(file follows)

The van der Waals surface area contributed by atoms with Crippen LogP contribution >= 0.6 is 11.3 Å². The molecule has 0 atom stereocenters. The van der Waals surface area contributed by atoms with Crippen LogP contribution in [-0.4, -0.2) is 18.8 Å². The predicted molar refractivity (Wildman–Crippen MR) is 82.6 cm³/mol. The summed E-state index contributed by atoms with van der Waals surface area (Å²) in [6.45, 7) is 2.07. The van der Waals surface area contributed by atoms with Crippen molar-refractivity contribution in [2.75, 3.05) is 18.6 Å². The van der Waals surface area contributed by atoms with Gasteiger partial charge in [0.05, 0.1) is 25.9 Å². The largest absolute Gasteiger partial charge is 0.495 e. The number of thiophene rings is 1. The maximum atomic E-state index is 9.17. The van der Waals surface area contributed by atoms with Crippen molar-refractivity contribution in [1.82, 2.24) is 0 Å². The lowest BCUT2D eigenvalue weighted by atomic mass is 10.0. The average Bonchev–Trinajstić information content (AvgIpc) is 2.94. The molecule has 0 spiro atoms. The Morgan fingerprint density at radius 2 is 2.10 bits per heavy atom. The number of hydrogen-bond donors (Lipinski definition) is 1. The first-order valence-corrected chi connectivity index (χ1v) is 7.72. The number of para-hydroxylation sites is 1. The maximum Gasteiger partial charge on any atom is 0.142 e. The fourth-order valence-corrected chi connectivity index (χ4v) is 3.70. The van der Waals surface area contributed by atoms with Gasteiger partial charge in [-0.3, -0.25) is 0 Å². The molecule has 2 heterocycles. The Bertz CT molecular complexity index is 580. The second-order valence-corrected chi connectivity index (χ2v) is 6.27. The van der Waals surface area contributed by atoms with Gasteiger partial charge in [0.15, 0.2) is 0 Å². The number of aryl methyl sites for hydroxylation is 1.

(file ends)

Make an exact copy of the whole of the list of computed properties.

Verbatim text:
The van der Waals surface area contributed by atoms with Crippen LogP contribution >= 0.6 is 11.3 Å². The molecule has 0 atom stereocenters. The van der Waals surface area contributed by atoms with Crippen LogP contribution in [-0.4, -0.2) is 18.8 Å². The predicted molar refractivity (Wildman–Crippen MR) is 82.6 cm³/mol. The summed E-state index contributed by atoms with van der Waals surface area (Å²) in [6.45, 7) is 2.07. The van der Waals surface area contributed by atoms with Crippen molar-refractivity contribution in [2.75, 3.05) is 18.6 Å². The van der Waals surface area contributed by atoms with Gasteiger partial charge in [0.05, 0.1) is 25.9 Å². The largest absolute Gasteiger partial charge is 0.495 e. The number of thiophene rings is 1. The maximum atomic E-state index is 9.17. The van der Waals surface area contributed by atoms with Crippen molar-refractivity contribution in [1.82, 2.24) is 0 Å². The lowest BCUT2D eigenvalue weighted by atomic mass is 10.0. The average Bonchev–Trinajstić information content (AvgIpc) is 2.94. The molecule has 0 spiro atoms. The Morgan fingerprint density at radius 2 is 2.10 bits per heavy atom. The number of hydrogen-bond donors (Lipinski definition) is 1. The first-order valence-corrected chi connectivity index (χ1v) is 7.72. The number of para-hydroxylation sites is 1. The maximum Gasteiger partial charge on any atom is 0.142 e. The fourth-order valence-corrected chi connectivity index (χ4v) is 3.70. The van der Waals surface area contributed by atoms with Gasteiger partial charge in [-0.3, -0.25) is 0 Å². The molecule has 2 heterocycles. The Bertz CT molecular complexity index is 580. The second-order valence-corrected chi connectivity index (χ2v) is 6.27. The van der Waals surface area contributed by atoms with Gasteiger partial charge in [0.15, 0.2) is 0 Å². The number of aryl methyl sites for hydroxylation is 1.